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Monday, 21 March 2011

Mental Mapping Along the Pennines

107 kisdon fr track to tan hill day 9

This is not about yoof-crazy mapping like wot the OS don’t. Oh, no, this is about the maps that you carry about in your head.

Some pieblogreaders  have become a bit animated by the notion that I might well have a crack at walking about sixty miles of the Pennines without any kind of map ner compass ner nowt.

Y’see, people have been wandering up and down the Pennines for donkies years using the maps in their heads – I’m thinking itinerant traders, Scots herding cattle, packhorse men, soldiers, raiders and emigrants – and not a copy of a Landranger between them.

lovely seat 005

So, the other night, whilst contemplating the bottle of Vick’s vapour rub as a form of late night entertainment, I invented the route in my head. I haven’t checked it on a map and, in fact I’m resisting doing that as it feels a it would be a bit like cheating.

But the route I thought up was this:

From the High Force Hotel car park, there’s a path that crosses the River Tees just a bit downstream from High Force The Waterfall. Then, its a simple matter to follow the Pennine Way al the way to Malham by turning left.

This is not the way, though. I will turn right (towards Scotland!) and follow the PW past the quarries and up on to the ridge thingy with the railway wagon on it and then follow a path going South over Hagworm Hill.

stainforth 025

One option from Hagworm Hill is to keep going uphill towards ?Long Crag upon which is on the edge of the Warcop shelling range. Following the “danger” signs South (left) would bring me to the Cumbria/Durham County boundary. This would be rough going and , I suspect there’d be a significant river crossing, or, maybe two…...

Option two would be to keep following the same path to the Brough road and follow that to the County boundary.

Next, I would follow the County boundary over Stainmore, cross the A66 at the big layby on the top and continue to Tan Hill. A short period of celebration (SPOC) at Tan Hill may be allowed if I ever get there.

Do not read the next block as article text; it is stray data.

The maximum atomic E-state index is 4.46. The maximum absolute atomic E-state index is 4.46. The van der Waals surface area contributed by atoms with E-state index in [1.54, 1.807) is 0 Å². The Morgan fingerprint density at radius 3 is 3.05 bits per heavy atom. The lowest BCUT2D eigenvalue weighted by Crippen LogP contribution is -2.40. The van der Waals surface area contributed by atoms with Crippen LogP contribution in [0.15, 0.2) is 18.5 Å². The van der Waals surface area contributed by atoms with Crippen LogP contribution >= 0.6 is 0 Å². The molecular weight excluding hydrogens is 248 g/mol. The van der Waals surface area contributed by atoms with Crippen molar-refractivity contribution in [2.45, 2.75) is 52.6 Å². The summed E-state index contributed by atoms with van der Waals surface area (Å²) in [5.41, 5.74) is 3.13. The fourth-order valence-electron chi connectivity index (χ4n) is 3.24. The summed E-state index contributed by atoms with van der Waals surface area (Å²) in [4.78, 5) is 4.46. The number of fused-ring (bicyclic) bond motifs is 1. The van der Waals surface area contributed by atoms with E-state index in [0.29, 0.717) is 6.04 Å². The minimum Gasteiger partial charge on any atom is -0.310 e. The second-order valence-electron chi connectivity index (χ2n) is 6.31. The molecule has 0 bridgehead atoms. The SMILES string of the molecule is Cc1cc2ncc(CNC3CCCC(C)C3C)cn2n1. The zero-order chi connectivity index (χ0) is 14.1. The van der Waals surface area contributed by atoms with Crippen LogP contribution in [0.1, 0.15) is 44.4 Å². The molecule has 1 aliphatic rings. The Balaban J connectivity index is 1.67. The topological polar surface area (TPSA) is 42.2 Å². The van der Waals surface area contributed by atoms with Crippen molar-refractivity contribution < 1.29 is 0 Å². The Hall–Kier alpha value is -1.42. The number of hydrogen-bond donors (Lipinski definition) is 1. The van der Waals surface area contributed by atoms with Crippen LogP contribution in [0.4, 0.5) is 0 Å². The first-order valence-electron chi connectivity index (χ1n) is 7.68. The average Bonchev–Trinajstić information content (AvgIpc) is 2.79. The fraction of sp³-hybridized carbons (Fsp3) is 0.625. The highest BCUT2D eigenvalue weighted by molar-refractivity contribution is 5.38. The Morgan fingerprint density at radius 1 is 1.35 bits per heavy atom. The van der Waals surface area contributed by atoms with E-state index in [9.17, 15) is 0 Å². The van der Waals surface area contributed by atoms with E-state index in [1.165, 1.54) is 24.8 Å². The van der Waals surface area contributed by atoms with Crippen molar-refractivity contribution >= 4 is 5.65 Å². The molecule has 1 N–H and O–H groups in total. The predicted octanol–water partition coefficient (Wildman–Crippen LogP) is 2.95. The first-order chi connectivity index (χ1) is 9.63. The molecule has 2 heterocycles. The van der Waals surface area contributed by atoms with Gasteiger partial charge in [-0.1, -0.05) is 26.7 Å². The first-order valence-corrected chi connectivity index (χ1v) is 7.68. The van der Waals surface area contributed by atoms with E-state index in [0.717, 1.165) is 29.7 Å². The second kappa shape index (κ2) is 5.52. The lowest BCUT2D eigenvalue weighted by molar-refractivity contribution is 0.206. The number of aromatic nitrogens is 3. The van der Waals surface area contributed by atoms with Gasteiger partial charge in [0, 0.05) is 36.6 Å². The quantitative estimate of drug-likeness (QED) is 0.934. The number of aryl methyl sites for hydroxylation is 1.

The Pennine Way then heads South to Keld, and this is the best way. I’d follow it to Kisdon and then go to Muker and up the mucky lane which gives access to Lovely Seat.

094 green dragon hardraw day 9

crossing Lovely Seat would bring me to Hardraw (SPOC), then Hawes (another short celebration)

From Hawes/Gayle I could go up Drumaldrace and along the Roman road to Fleet Moss, and down the other side to ? Oughtershaw. A path goes over the Birks fell/Horsehead ridge to Halton Gill and I’d rejoin the PW at the foot of Fountains fell.

The PW would bring me to Malham for a final SPOC and the bus to Skipton.

Or I could walk back, I suppose.

The end.

This is, in fact, I believe, pretty much sixty miles of handrailing, for which little sense of direction is required. There may be local difficulties if it gets really foggy.

But if its clear, most of the route will be laid out before me.

Another alternative is to lurk on the PW at High Force and follow somebody going South…………

 

6 comments:

4 Winds said...

Sounds a plan. I quite often run on Dartmoor without a map but not yet had the bottle for a mapless night run.

Have fun!

Windy

The Odyssee said...

It sounds very intriguing Mike. Like you say, people used to travel this way years ago. From INN to INN. Landmark to landmark.
Should be a good experience.

Al said...

I don't think you've included enough pathless floundering! I was looking forward to blog posts of exasperation, of a man reporting of areas that should be marked, "there be dragons". It does sound rather a good route though!

QDanT said...

Just keep the moss growing on your back and you'll be heading South, bet you'll miss the Dawg pulling you along ! cheers Danny

Charlie Penny said...

As you said, people used to walk without maps all the time. However, it'd probably be unadvisable in an area you don't know. Not conducive to good health should you walk off a cliff you didn't know was there 'n all that.

Often when I go running I don't take a map. But then again, any new routes usually consist of only a couple of miles on new terrain. Which is probably how people used to learn to navigiate without maps. You just go a little bit further/on a new path every time until you've built up a full picture of the landscape in yer 'ead.

Mike Knipe said...

I think the most dangerous bit will be crossing the A66, Charlie. The chance of falling off anything higher than a stile seem remote.
If there's hillfog for any length of time, though, I could end up badly off-line....